Flute made from mammoth ivory found at Geißenklösterle

The Swabian Jura is a mountain range in Baden-Württemberg, Germany, to the south of Stuttgart. In 2002 the area was designated a UNESCO Global Geopark because of its important geological and prehistoric heritage. In four caves in the Ach and the Lone Valley (Geißenklösterle, Hohle Fels, Hohlenstein-Stadel, and Vogelherd) some of the oldest human artefacts have been found, including the oldest known musical instruments. Many of the important finds are on display in the Urgeschichtliches Museum (UrMu) or Museum of Prehistory in Blaubeuren.

Location of Blaubeuren in the Swabian Alps, Germany Google maps

The first modern humans arrived in the area about 40,000 years ago from the southeast, following the course of the River Danube. Their culture is called the Aurignacian after the site of Aurignac in the French Pyrenees. The most important finds from this period are examples of figurative art, musical instruments and personal adornments. Among the best known items are a mammoth, a horse head, a water bird, and two statues of a lion man. With an age of about 40,000 years they belong to the oldest artworks of mankind and their high quality is quite amazing. Also found in one of the caves in 2004 was the oldest known representation of the human body, known as the Venus of Hohle Fels. Made from mammoth ivory, the figure measures 6 cm and is 40,000 years old.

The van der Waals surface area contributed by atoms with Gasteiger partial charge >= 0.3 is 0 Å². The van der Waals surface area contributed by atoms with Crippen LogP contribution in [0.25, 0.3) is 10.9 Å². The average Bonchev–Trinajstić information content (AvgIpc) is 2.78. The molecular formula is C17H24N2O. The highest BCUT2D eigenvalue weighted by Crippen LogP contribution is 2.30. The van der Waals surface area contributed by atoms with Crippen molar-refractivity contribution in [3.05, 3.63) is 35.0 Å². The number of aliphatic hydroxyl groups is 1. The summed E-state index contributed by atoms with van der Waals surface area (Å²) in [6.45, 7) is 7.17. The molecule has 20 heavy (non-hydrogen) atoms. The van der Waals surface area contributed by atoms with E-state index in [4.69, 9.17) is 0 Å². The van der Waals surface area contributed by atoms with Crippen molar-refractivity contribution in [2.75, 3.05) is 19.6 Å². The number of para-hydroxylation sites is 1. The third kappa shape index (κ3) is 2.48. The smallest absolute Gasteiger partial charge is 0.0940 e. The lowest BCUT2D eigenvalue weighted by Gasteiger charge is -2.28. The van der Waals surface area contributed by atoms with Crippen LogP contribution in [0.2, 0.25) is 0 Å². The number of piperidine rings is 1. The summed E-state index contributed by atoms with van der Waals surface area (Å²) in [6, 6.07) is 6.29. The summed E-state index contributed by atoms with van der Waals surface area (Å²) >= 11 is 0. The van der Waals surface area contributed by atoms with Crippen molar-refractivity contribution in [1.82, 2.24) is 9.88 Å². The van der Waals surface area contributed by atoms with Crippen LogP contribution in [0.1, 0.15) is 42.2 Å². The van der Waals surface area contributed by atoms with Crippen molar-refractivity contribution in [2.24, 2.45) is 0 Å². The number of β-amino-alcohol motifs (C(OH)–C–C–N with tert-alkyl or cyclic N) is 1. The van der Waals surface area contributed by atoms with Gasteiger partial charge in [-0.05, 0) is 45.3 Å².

Venus of Hohle Fels UrMu Blaubeuren

Undoubtedly, one of the most important finds here are the oldest known musical instruments, flutes made from the bones of swans and griffon vultures, dating back some 35,000 to 40,000 years. A flute found here in 2004 was carved from the tusk of a mammoth dating from the Ice Age, around 37,000 years ago.

Flute made from mammoth ivory found at Geißenklösterle

These and other finds from the caves, including jewellery, demonstrate that the people of the Aurignacian culture 40,000 years ago already had an appreciation of figurative art and instrumental music.

Text Alun Harvey

Source Wikipedia / Urgeschichtliches Museum Blaubeuren / www.ice-age-europe.eu

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